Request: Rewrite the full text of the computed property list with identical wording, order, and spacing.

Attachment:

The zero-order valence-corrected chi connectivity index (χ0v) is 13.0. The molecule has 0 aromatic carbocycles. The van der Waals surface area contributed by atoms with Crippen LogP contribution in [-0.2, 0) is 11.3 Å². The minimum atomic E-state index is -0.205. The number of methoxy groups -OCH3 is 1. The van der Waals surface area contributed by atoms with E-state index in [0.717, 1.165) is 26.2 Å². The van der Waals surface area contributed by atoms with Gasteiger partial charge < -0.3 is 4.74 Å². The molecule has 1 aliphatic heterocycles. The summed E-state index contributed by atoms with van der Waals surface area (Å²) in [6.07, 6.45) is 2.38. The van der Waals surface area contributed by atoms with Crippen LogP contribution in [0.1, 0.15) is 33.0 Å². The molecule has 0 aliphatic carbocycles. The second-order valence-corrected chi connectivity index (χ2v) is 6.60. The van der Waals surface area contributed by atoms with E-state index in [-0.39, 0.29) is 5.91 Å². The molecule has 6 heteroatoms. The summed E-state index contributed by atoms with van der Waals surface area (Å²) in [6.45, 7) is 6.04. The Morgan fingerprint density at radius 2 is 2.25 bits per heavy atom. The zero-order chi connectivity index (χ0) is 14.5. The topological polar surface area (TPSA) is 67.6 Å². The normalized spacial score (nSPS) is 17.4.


The zero-order valence-corrected chi connectivity index (χ0v) is 13.0. The molecule has 0 aromatic carbocycles. The van der Waals surface area contributed by atoms with Crippen LogP contribution in [-0.2, 0) is 11.3 Å². The minimum atomic E-state index is -0.205. The number of methoxy groups -OCH3 is 1. The van der Waals surface area contributed by atoms with E-state index in [0.717, 1.165) is 26.2 Å². The van der Waals surface area contributed by atoms with Gasteiger partial charge < -0.3 is 4.74 Å². The molecule has 1 aliphatic heterocycles. The summed E-state index contributed by atoms with van der Waals surface area (Å²) in [6.07, 6.45) is 2.38. The van der Waals surface area contributed by atoms with Crippen LogP contribution in [0.1, 0.15) is 33.0 Å². The molecule has 0 aliphatic carbocycles. The second-order valence-corrected chi connectivity index (χ2v) is 6.60. The van der Waals surface area contributed by atoms with E-state index in [-0.39, 0.29) is 5.91 Å². The molecule has 6 heteroatoms. The summed E-state index contributed by atoms with van der Waals surface area (Å²) in [6.45, 7) is 6.04. The Morgan fingerprint density at radius 2 is 2.25 bits per heavy atom. The zero-order chi connectivity index (χ0) is 14.5. The topological polar surface area (TPSA) is 67.6 Å². The normalized spacial score (nSPS) is 17.4.